Infectious disease outbreaks were prevalent in Singapore since pre-independence. Then, infectious diseases, such as cholera, typhoid fever, tuberculosis, smallpox, polio and measles, were often associated with unsanitary and overcrowded living conditions.1 Today, globalisation and ease of air travel increase the risk of the spread of infectious diseases in Singapore.2 Apart from continued investments in public healthcare, immunisation programmes have been introduced by the government as a key disease prevention strategy to control the spread of vaccine-preventable infectious diseases in the country.3

Most vaccines use small amounts of antigens to trigger the immune system to help build immunity against serious infectious diseases and can be administered through the mouth or injection methods. More than one dose of the vaccine may be needed and administered over a period of time to strengthen the immune system. In Singapore, vaccines that are authorised for local use are registered with the Health Sciences Authority, which closely monitors and assesses the safety and usage of approved vaccines.4

Quarantine and Prevention of Disease Ordinance
The Vaccination Ordinance was enacted in Singapore in 1868 and came into force on 1 May 1869, making smallpox vaccination compulsory for newborns.5 The Quarantine and Prevention of Disease Ordinance, later enacted in 1886, empowered the government to deal with and prevent the spread of infectious diseases.6 In 1915, the Vaccination Ordinance was consolidated into the Quarantine and Prevention of Disease Ordinance, following a comprehensive report that examined the latter ordinance, its regulations, and the efficacy of the measures in preventing the spread of infectious diseases in Singapore.7 The amended bill stated that every infant was to be vaccinated against smallpox within six months after birth. Vaccination was also compulsory for students attending government schools, and parents or guardians who failed to vaccinate their child could face a hefty fine of $10. Additionally, immigrants were also required to be vaccinated before they were allowed entry into the colony.8 The Quarantine and Prevention of Disease Ordinance was eventually replaced with the Infectious Diseases Act in 1976.9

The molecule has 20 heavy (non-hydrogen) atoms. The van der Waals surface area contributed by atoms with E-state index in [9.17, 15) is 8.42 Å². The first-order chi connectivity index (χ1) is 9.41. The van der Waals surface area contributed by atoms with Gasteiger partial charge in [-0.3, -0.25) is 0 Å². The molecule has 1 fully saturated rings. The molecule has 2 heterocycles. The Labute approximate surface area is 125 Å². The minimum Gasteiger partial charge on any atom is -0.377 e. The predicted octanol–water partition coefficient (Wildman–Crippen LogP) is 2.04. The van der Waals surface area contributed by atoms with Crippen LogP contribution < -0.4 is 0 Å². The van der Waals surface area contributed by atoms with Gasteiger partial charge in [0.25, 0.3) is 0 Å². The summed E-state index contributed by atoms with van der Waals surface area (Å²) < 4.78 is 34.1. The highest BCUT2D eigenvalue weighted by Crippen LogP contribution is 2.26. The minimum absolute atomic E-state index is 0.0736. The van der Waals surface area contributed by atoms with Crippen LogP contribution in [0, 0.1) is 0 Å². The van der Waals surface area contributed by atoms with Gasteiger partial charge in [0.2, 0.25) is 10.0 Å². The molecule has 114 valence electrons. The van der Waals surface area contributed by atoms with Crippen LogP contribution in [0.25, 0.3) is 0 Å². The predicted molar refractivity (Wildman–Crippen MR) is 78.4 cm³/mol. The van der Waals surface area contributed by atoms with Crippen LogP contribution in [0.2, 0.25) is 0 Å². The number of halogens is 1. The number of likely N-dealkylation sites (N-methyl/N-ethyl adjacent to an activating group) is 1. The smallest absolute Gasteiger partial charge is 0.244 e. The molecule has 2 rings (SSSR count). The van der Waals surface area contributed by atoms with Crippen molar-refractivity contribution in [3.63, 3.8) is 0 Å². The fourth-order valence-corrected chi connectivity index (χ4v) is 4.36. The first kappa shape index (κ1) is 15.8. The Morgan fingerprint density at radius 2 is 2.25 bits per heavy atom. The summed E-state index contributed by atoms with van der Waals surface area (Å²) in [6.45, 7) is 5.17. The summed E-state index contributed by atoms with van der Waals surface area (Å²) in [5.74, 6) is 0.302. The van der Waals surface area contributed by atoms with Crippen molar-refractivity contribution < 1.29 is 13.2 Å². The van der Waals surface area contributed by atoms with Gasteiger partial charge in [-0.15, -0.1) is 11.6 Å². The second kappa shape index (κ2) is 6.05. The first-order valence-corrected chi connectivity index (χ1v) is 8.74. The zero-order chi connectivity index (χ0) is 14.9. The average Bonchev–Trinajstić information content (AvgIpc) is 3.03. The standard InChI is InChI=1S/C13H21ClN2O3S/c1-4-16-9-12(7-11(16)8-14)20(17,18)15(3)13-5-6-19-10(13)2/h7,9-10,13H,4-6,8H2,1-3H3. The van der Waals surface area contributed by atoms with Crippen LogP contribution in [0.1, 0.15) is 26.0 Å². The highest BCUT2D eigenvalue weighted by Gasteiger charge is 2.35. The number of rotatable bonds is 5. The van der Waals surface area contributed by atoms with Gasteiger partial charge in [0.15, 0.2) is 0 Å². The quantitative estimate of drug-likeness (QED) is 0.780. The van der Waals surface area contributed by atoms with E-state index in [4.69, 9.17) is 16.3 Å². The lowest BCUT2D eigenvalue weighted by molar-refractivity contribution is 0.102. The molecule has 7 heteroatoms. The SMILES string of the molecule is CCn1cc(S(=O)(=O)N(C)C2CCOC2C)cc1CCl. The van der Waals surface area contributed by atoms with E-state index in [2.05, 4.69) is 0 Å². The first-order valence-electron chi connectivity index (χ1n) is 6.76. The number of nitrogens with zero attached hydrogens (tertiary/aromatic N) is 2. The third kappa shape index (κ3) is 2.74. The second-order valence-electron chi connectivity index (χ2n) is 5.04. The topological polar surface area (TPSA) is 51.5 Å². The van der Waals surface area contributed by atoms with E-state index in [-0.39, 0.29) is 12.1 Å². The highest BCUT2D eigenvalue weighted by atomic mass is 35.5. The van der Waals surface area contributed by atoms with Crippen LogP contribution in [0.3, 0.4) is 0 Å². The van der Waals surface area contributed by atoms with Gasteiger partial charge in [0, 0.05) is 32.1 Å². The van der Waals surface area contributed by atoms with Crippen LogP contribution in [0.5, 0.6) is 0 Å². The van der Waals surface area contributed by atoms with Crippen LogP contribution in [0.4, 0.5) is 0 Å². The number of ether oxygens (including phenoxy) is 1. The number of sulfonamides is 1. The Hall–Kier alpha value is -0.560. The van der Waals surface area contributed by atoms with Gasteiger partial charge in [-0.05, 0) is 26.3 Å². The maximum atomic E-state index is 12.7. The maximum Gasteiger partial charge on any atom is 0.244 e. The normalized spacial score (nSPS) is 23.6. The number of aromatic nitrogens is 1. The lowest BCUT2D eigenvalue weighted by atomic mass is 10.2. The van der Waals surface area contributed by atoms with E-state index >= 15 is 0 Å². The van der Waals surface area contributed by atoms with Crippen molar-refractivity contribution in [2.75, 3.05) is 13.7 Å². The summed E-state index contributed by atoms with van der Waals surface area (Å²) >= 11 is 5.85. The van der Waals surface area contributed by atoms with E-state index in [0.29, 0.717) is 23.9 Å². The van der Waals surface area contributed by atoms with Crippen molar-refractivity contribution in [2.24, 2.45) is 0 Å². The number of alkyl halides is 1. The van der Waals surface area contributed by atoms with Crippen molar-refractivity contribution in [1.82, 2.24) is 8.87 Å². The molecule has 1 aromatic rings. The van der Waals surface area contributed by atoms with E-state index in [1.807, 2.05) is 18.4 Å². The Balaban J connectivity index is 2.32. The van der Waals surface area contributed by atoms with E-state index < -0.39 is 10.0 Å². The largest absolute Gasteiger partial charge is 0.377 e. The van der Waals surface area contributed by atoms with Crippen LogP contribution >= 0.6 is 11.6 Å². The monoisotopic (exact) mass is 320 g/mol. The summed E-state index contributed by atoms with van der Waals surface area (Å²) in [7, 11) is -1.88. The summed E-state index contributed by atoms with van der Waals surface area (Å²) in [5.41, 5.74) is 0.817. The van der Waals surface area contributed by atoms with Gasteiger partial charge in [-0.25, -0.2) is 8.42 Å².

Infectious Diseases Act
The Infectious Diseases Act was enacted in 1976 and came into force on 1 August 1977. It deals with the prevention and control of infectious diseases in Singapore. Under the Act, diphtheria and measles vaccinations are mandatory for every child in Singapore. The Act also empowers the Health Minister to serve mandatory vaccination orders to any person should an infectious disease outbreak occur in Singapore, in order to secure public safety. Failing to comply with these requirements is an offence under the Infectious Diseases Act.10

Expert Committee on Immunisation
Singapore’s Expert Committee on Immunisation comprises “specialists from various disciplines such as infectious diseases, microbiology, paediatrics and public health as well as representatives from both the public and private healthcare institutions”.11  The committee regularly reviews and monitors the safety and efficacy data of vaccines, and analyses available vaccines for inclusion in the national immunisation schedules. The committee provides its expert advice to the Ministry of Health on vaccination policies.12

National Childhood Immunisation Programme
Based on recommendations from the Expert Committee on Immunisation, the National Childhood Immunisation Programme (NCIP) was developed to provide recommendations on vaccinations against childhood infectious diseases. The first NCIP was implemented in 1862 with the introduction of smallpox vaccination, which was made compulsory in 1869. With the global eradication of smallpox, the vaccination was no longer mandatory by law in 1981.13